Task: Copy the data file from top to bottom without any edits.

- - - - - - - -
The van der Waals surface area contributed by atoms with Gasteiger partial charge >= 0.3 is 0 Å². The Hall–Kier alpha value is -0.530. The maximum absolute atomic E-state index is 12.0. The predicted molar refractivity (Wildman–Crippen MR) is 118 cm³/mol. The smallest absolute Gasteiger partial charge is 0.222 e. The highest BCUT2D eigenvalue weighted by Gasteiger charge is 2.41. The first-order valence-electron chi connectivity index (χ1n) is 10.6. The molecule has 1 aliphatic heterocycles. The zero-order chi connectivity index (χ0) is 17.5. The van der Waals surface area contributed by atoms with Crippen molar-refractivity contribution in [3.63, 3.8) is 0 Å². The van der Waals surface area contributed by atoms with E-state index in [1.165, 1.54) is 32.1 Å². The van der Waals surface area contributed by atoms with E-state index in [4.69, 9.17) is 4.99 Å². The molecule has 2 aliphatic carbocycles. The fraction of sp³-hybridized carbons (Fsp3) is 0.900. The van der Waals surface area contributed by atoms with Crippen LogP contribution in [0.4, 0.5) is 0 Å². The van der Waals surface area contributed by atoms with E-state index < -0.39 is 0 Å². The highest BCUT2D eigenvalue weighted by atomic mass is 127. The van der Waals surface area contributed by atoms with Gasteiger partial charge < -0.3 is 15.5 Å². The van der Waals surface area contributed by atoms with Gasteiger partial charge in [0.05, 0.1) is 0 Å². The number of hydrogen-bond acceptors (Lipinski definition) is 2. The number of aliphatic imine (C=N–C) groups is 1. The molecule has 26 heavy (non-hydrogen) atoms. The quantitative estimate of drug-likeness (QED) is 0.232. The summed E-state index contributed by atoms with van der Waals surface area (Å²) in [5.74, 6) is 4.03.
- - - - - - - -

The van der Waals surface area contributed by atoms with Gasteiger partial charge >= 0.3 is 0 Å². The Hall–Kier alpha value is -0.530. The maximum absolute atomic E-state index is 12.0. The predicted molar refractivity (Wildman–Crippen MR) is 118 cm³/mol. The smallest absolute Gasteiger partial charge is 0.222 e. The highest BCUT2D eigenvalue weighted by Gasteiger charge is 2.41. The first-order valence-electron chi connectivity index (χ1n) is 10.6. The molecule has 1 aliphatic heterocycles. The zero-order chi connectivity index (χ0) is 17.5. The van der Waals surface area contributed by atoms with Crippen molar-refractivity contribution in [3.63, 3.8) is 0 Å². The van der Waals surface area contributed by atoms with E-state index in [1.165, 1.54) is 32.1 Å². The van der Waals surface area contributed by atoms with E-state index in [4.69, 9.17) is 4.99 Å². The molecule has 2 aliphatic carbocycles. The fraction of sp³-hybridized carbons (Fsp3) is 0.900. The van der Waals surface area contributed by atoms with Crippen LogP contribution in [0.4, 0.5) is 0 Å². The van der Waals surface area contributed by atoms with E-state index < -0.39 is 0 Å². The highest BCUT2D eigenvalue weighted by atomic mass is 127. The van der Waals surface area contributed by atoms with Gasteiger partial charge < -0.3 is 15.5 Å². The van der Waals surface area contributed by atoms with Gasteiger partial charge in [0.05, 0.1) is 0 Å². The number of hydrogen-bond acceptors (Lipinski definition) is 2. The number of aliphatic imine (C=N–C) groups is 1. The molecule has 26 heavy (non-hydrogen) atoms. The quantitative estimate of drug-likeness (QED) is 0.232. The summed E-state index contributed by atoms with van der Waals surface area (Å²) in [5.74, 6) is 4.03.